eISBN: 978-94-6166-115-9
    Subjects: History

Table of Contents

  1. Front Matter
    (pp. i-iv)
  2. Table of Contents
    (pp. v-vi)
  3. Introduction

    • INTRODUCTION
      (pp. vii-xii)
      Paul TRIO

      Secular authorities used ecclesiastical buildings and lands for non-religious or only partly religious purposes from the beginning of the Middle Ages. One of the many reasons for treating ecclesiastical property in this way was that in the Middle Ages, religious spaces – and particularly those outside the closed world of the monasteries – were not always considered a completely different world, but were often seen as part of the space where more secular activities and events were commonplace. We need not look far for an initial explanation of this phenomenon. Ecclesiastical and secular societies often intertwined and were less strictly...

  4. Low Countries

    • HEAVENLY QUIET AND THE DIN OF WAR: USE AND ABUSE OF RELIGIOUS BUILDINGS FOR PURPOSES OF SAFETY, DEFENCE AND STRATEGY
      (pp. 1-26)
      Marjan DE SMET

      Ideally, the world of thebellatoresnever invaded the peaceful domain of theoratores– ideally. In reality, religious and ecclesiastical persons, institutions and places often became involved in, and suffered the consequences of, the violence that riddled late medieval society. The peaceful atmosphere within monasteries and churches was often brutally shattered by soldiers and swordsmen, cannons and fire.

      In what follows, we will concentrate on the way in which urban religious buildings – mainly churches and monasteries – functioned within the town’s defensive system or figured in its strategies, and on the (ab)use that was made of them by...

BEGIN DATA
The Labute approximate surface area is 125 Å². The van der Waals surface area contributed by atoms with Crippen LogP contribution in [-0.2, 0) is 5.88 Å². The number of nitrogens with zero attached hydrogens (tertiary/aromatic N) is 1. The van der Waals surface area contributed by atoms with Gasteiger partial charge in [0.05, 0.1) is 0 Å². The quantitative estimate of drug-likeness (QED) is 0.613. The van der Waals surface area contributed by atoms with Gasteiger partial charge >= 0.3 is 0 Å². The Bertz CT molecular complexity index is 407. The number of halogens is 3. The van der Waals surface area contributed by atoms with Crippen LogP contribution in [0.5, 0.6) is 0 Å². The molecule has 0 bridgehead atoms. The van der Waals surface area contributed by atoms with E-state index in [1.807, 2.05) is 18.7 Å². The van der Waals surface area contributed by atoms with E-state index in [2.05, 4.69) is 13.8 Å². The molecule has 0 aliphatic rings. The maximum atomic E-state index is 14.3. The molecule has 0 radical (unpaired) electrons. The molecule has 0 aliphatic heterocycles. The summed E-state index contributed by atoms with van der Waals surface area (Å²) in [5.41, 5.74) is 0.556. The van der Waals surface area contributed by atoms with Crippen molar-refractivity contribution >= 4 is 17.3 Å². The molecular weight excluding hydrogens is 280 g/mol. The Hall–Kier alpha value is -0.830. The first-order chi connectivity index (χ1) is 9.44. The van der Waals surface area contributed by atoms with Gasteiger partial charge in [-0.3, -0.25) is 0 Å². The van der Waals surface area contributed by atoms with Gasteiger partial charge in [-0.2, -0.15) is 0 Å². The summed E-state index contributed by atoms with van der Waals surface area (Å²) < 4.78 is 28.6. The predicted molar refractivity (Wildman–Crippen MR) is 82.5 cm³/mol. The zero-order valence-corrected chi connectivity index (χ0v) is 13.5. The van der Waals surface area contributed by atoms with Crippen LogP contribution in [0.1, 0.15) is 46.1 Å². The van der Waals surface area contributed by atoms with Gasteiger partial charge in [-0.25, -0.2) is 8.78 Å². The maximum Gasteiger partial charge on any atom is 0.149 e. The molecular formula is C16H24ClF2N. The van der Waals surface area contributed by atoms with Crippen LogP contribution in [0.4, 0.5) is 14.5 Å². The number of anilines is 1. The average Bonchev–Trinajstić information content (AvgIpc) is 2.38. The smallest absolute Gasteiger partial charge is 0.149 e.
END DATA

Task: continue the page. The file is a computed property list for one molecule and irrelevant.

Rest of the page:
• WELTLICHE FUNKTIONEN SPÄTMITTELALTERLICHER PFARRKIRCHEN IN DEN NÖRDLICHEN NIEDERLANDEN
      (pp. 27-45)
      Jan KUYS

      Als Bischof Hartbert von Utrecht (1139-1150) nach seiner Rückkehr von einem Romzug den Einwohnern von Groningen, die sich während seiner Abwesenheit in einer Schwurgenossenschaft gegen ihn zusammengeschlossen hatten, seinen Willen wieder auferlegen wollte, musste er militärisch eingreifen. Als Reaktion darauf verschanzten sich die Einwohner in der Groninger Walpurgiskirche, so dass der Bischof sie mit Hilfe von Belagerungswerkzeugen von dort vertreiben musste. Der Verfasser der um 1232/1233 entstandenen anonymen ChronikQuedam Narracio de Groninghe, de Thrente, de Covordia et de diversis aliis sub diversis episcopis Traiectensibusschreibt empört, dass die Groninger das Haus Gottes zu einem Haus des Krieges gemacht hätten.¹...

    • PRAISE THE LORD FOR THIS PEACE! THE CONTRIBUTION OF RELIGIOUS INSTITUTIONS TO THE CEREMONIAL PEACE-PROCLAMATIONS IN LATE MEDIEVAL FLANDERS (1450-1550)